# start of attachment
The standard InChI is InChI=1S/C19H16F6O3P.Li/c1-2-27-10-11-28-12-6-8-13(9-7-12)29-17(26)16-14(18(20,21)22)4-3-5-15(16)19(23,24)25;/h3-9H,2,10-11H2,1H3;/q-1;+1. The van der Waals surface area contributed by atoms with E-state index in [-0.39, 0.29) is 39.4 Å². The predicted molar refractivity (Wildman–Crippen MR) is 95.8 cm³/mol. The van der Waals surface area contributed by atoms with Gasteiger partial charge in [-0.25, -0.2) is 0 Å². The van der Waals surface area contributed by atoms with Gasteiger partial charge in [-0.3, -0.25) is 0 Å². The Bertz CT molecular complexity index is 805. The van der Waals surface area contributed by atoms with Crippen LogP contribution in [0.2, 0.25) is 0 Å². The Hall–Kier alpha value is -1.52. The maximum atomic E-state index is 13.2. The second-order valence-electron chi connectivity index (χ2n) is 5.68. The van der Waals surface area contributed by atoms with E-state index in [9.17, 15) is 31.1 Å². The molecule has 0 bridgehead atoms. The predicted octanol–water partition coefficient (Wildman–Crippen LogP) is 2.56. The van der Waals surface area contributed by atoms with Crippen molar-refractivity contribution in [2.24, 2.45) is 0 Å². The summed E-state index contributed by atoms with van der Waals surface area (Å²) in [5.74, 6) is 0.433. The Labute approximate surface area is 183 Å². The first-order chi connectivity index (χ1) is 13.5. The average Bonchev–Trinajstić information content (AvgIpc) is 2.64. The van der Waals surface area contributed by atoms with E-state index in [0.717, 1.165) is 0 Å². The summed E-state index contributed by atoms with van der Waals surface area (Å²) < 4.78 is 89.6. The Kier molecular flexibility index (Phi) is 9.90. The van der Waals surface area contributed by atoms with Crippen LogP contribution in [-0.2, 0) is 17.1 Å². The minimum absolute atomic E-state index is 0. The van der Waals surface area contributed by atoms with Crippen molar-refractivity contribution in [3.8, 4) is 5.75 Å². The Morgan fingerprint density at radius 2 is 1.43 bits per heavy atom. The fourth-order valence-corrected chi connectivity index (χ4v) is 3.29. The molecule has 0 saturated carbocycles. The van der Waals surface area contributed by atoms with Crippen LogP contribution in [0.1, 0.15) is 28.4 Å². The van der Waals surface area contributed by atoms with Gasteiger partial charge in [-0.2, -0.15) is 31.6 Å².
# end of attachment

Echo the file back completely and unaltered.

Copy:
The standard InChI is InChI=1S/C19H16F6O3P.Li/c1-2-27-10-11-28-12-6-8-13(9-7-12)29-17(26)16-14(18(20,21)22)4-3-5-15(16)19(23,24)25;/h3-9H,2,10-11H2,1H3;/q-1;+1. The van der Waals surface area contributed by atoms with E-state index in [-0.39, 0.29) is 39.4 Å². The predicted molar refractivity (Wildman–Crippen MR) is 95.8 cm³/mol. The van der Waals surface area contributed by atoms with Gasteiger partial charge in [-0.25, -0.2) is 0 Å². The van der Waals surface area contributed by atoms with Gasteiger partial charge in [-0.3, -0.25) is 0 Å². The Bertz CT molecular complexity index is 805. The van der Waals surface area contributed by atoms with Crippen LogP contribution in [0.2, 0.25) is 0 Å². The Hall–Kier alpha value is -1.52. The maximum atomic E-state index is 13.2. The second-order valence-electron chi connectivity index (χ2n) is 5.68. The van der Waals surface area contributed by atoms with E-state index in [9.17, 15) is 31.1 Å². The molecule has 0 bridgehead atoms. The predicted octanol–water partition coefficient (Wildman–Crippen LogP) is 2.56. The van der Waals surface area contributed by atoms with Crippen molar-refractivity contribution in [2.24, 2.45) is 0 Å². The summed E-state index contributed by atoms with van der Waals surface area (Å²) in [5.74, 6) is 0.433. The Labute approximate surface area is 183 Å². The first-order chi connectivity index (χ1) is 13.5. The average Bonchev–Trinajstić information content (AvgIpc) is 2.64. The van der Waals surface area contributed by atoms with E-state index in [0.717, 1.165) is 0 Å². The summed E-state index contributed by atoms with van der Waals surface area (Å²) < 4.78 is 89.6. The Kier molecular flexibility index (Phi) is 9.90. The van der Waals surface area contributed by atoms with Crippen LogP contribution in [-0.2, 0) is 17.1 Å². The minimum absolute atomic E-state index is 0. The van der Waals surface area contributed by atoms with Crippen molar-refractivity contribution in [3.8, 4) is 5.75 Å². The Morgan fingerprint density at radius 2 is 1.43 bits per heavy atom. The fourth-order valence-corrected chi connectivity index (χ4v) is 3.29. The molecule has 0 saturated carbocycles. The van der Waals surface area contributed by atoms with Crippen LogP contribution in [0.1, 0.15) is 28.4 Å². The van der Waals surface area contributed by atoms with Gasteiger partial charge in [-0.2, -0.15) is 31.6 Å².